Natural Remedies for Migraine

Migraines aren’t like typical headaches and when they strike, you’d do almost anything to make them go away. The Migraine Research Foundation reported that migraine is one of the most common health conditions in the world, adding that almost 12 percent of the general population in America suffer from it. People suffering from migraines experience pounding pain, nausea, and sensitivity to light and sound. While there are medications to deal with migraines, most people prefer natural remedies. This is drug-free way to prevent or at least reduce the severity and duration of migraine. Note that severe migraine may require you to talk to your doctor about a treatment plan that works for you. If you or someone you know suffers from migraines, you’ll be interested to learn about some of the natural remedies worth trying out.

Diet Changes

Certain foods such as alcohol, processed foods, chocolate, caffeinated beverages, and red wine are said to trigger a migraine. Being aware of what might be triggering your migraine is the first step toward solving it. We recommend keeping a food diary or migraine journal to help keep track of potential triggers.

Once you’ve determined the cause, changing diet or eating patterns might help prevent migraines in the future.

Stress Management

This is the most common trigger for migraines. Stress is said to create a cycle where migraine pain worsens the stress, which then triggers another migraine. Taking part in stress-relieving activities like exercises, meditation or journaling can help prevent future migraine attacks. Additionally, you can enroll in a stress management class to help you identify the stress triggers and how to avoid them. Other practices, such as taking warm baths or listen to cool music may help to relieve your stress. Doing such things helps you to take control of your body’s reaction to stress, consequently, avoiding any migraine occurrence.

Acupressure

Acupressure is the act of applying pressure to specific body parts to release muscle tension and alleviate pain. One pressure point is the LI-4 point, which is the space between the base of the left thumb and pointer finger. Application of firm but not painful circular pressure to the LI-4 point, using the opposite hand for five minutes helps reduce headache pain. A 2012 study, looking at 40 people who had migraines, found that pressure on the PC6 acupoint, located three fingers up from the base of the wrist on the inside of the arm, was effective in relieving migraine associated with nausea and vomiting.

Essential Oils

For the longest time ever, essential oils have always been used as natural remedies or as an antimicrobial in homemade cleaning products. Lavender, for example, is an essential oil often recommended as a remedy for stress, anxiety, and headaches. A small study published in European Neurology stated that lavender oil inhalation helped reduce the severity of migraine in some people. The results were very encouraging, but further research using larger sample sizes should be done for more conclusive results.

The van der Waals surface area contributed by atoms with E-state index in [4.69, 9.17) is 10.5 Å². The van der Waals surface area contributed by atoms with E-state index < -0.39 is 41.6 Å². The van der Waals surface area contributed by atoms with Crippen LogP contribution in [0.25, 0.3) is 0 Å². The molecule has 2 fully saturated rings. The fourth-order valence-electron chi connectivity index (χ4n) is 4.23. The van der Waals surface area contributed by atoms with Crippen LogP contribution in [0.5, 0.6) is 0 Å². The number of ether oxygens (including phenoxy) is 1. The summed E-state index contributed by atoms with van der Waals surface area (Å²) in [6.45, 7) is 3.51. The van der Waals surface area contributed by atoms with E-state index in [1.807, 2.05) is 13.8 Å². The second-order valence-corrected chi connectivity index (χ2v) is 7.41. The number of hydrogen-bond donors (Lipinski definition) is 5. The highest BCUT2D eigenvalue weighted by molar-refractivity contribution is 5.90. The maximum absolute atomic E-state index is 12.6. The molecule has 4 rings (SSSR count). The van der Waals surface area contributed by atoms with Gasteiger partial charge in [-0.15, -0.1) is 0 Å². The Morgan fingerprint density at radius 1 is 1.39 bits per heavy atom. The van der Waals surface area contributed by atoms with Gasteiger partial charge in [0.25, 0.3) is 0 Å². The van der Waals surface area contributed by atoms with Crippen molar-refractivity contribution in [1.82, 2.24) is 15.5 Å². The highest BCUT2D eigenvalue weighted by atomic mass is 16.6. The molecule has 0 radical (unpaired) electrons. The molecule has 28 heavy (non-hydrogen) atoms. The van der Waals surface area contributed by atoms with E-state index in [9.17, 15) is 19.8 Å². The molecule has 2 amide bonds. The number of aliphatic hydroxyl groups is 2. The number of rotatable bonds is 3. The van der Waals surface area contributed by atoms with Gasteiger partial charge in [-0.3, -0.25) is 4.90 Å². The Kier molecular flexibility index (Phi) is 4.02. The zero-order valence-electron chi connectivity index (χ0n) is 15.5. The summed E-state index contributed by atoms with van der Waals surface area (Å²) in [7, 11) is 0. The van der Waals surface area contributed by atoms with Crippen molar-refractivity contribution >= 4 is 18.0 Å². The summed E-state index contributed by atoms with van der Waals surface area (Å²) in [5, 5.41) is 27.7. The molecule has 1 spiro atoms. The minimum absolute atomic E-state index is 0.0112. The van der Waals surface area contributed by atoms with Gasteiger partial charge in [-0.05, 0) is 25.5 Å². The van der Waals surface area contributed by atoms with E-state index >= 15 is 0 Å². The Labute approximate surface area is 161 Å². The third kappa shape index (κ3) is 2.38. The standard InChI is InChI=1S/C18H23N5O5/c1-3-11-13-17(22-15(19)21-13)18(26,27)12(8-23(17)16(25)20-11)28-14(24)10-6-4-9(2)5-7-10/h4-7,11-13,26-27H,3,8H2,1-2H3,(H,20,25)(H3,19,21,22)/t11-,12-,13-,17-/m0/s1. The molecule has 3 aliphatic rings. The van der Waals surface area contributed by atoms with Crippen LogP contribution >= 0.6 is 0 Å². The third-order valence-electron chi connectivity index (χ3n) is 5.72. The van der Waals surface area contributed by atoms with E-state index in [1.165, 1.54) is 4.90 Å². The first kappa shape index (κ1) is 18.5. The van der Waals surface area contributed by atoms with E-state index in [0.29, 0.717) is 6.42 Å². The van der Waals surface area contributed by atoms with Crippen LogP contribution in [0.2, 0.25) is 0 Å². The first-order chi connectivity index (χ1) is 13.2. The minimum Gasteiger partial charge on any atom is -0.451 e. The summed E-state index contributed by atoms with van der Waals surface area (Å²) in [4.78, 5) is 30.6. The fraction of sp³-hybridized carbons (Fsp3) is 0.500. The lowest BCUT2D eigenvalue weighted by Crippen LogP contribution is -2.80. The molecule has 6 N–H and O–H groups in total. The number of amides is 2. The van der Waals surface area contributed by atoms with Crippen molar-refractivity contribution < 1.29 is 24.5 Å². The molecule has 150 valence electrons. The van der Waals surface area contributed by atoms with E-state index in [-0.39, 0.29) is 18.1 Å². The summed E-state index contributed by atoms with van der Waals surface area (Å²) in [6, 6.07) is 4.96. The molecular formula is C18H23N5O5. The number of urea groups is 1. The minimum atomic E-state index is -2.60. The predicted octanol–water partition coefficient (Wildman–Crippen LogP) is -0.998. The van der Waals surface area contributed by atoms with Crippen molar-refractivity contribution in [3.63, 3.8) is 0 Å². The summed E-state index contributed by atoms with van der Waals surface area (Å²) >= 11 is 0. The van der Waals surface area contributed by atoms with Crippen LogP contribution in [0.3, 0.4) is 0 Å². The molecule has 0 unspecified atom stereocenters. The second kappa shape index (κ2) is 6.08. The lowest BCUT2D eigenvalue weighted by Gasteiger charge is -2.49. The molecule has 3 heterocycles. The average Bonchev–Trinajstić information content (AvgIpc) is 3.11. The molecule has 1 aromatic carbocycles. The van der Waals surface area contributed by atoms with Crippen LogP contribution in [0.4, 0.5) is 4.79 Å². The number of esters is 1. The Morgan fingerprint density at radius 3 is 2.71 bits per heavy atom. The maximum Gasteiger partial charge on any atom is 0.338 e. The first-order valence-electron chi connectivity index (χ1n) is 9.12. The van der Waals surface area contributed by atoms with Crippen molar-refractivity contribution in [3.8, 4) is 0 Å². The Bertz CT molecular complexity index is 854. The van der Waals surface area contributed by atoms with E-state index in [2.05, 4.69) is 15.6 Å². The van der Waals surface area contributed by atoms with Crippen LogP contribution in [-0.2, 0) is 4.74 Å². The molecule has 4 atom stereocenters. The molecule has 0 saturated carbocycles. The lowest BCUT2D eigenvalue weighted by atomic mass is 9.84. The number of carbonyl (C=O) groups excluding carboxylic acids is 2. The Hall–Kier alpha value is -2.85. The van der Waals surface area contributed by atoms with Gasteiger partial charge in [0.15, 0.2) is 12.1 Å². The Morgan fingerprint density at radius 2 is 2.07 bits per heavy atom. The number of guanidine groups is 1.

Biofeedback Therapy

Biofeedback therapy is used to trigger the release and relaxation of tight muscles. It requires practice and training to be effective. Sensors placed on the muscles feed into a small machine that gives real-time feedback about muscle tension, allowing users to release the tight areas better. The placement of sensors along the forehead, jawline or trapezius muscles in the shoulder, may help target muscles that might be triggering migraine pain.

Herbal Supplements

Butterbur and feverfew are two supplements used to reduce migraine pain and frequency. The American Migraine Foundation reported that a dose of 150 milligrams of butterbur can effectively lower migraine frequency when taken for about three months. Butterbur can also be used for upset stomach and stomach ulcers. However, the foundation found feverfew to be less effective compared to butterbur, although it can be helpful for some people. However, there may be some risks associated with these herbs, although severe side effects are rare. We advise you to speak with your doctor first before attempting to use these herbs.

Stay Hydrated and Rest

Dehydration is a well-known migraine and headache trigger. In fact, minor dehydration is said to bring on a headache. Those with severe dehydration problems may initially need an oral rehydration solution to replace missing electrolytes. Otherwise, drinking enough water each day can help prevent dehydration.

Additionally, maintaining a healthful diet that includes leafy greens can help keep you hydrated.

Magnesium

Magnesium deficiency triggers migraine aura or menstrual migraine headaches. Migraine aura is a visual disturbance that occurs at the onset of a migraine. But not everyone who suffers from migraine may experience a migraine aura. According to research, magnesium supplementation can help to reduce the frequency of migraines in some people. However, if you’re under any medications and you’re planning to take magnesium supplements, you must speak to your doctor first.

Acupuncture

An extensive 2012 systematic review looked at studies carried out to evaluate the effectiveness of acupuncture as a treatment for migraines and other conditions. According to the study, acupuncture is an effective treatment option for people with migraine, although the effects may vary from one person to another. If you’re planning to use acupuncture as a migraine treatment option, it’s important to go to a licensed practitioner.

Conclusion

Migraines are not pleasant and can make your life miserable, negatively impacting your productivity levels and your social life. While you can get prescriptions from your doctor, we encourage you to try natural remedies for migraines that can help you manage the pain.

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